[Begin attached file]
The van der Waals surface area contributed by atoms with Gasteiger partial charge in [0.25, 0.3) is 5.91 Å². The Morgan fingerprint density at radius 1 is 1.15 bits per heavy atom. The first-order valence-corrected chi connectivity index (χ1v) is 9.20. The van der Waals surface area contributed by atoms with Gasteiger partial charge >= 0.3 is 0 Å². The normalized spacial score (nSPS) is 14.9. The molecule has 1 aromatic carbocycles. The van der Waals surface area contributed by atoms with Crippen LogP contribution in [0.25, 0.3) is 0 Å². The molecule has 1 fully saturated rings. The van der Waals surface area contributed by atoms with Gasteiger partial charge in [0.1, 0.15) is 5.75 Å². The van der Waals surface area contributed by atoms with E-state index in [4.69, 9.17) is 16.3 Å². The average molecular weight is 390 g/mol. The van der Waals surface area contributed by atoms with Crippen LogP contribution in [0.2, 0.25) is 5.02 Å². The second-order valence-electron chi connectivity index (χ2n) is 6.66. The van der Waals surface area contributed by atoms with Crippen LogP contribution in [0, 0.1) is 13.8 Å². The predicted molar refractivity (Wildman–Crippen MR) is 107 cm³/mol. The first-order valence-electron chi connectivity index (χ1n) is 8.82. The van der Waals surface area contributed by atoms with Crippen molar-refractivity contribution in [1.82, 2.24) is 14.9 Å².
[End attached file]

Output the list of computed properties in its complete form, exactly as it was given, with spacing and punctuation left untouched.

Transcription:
The van der Waals surface area contributed by atoms with Gasteiger partial charge in [0.25, 0.3) is 5.91 Å². The Morgan fingerprint density at radius 1 is 1.15 bits per heavy atom. The first-order valence-corrected chi connectivity index (χ1v) is 9.20. The van der Waals surface area contributed by atoms with Gasteiger partial charge >= 0.3 is 0 Å². The normalized spacial score (nSPS) is 14.9. The molecule has 1 aromatic carbocycles. The van der Waals surface area contributed by atoms with Crippen LogP contribution in [0.25, 0.3) is 0 Å². The molecule has 1 fully saturated rings. The van der Waals surface area contributed by atoms with Gasteiger partial charge in [0.1, 0.15) is 5.75 Å². The van der Waals surface area contributed by atoms with E-state index in [4.69, 9.17) is 16.3 Å². The average molecular weight is 390 g/mol. The van der Waals surface area contributed by atoms with Crippen LogP contribution in [0.2, 0.25) is 5.02 Å². The second-order valence-electron chi connectivity index (χ2n) is 6.66. The van der Waals surface area contributed by atoms with Crippen LogP contribution in [0, 0.1) is 13.8 Å². The predicted molar refractivity (Wildman–Crippen MR) is 107 cm³/mol. The first-order valence-electron chi connectivity index (χ1n) is 8.82. The van der Waals surface area contributed by atoms with Crippen molar-refractivity contribution in [1.82, 2.24) is 14.9 Å².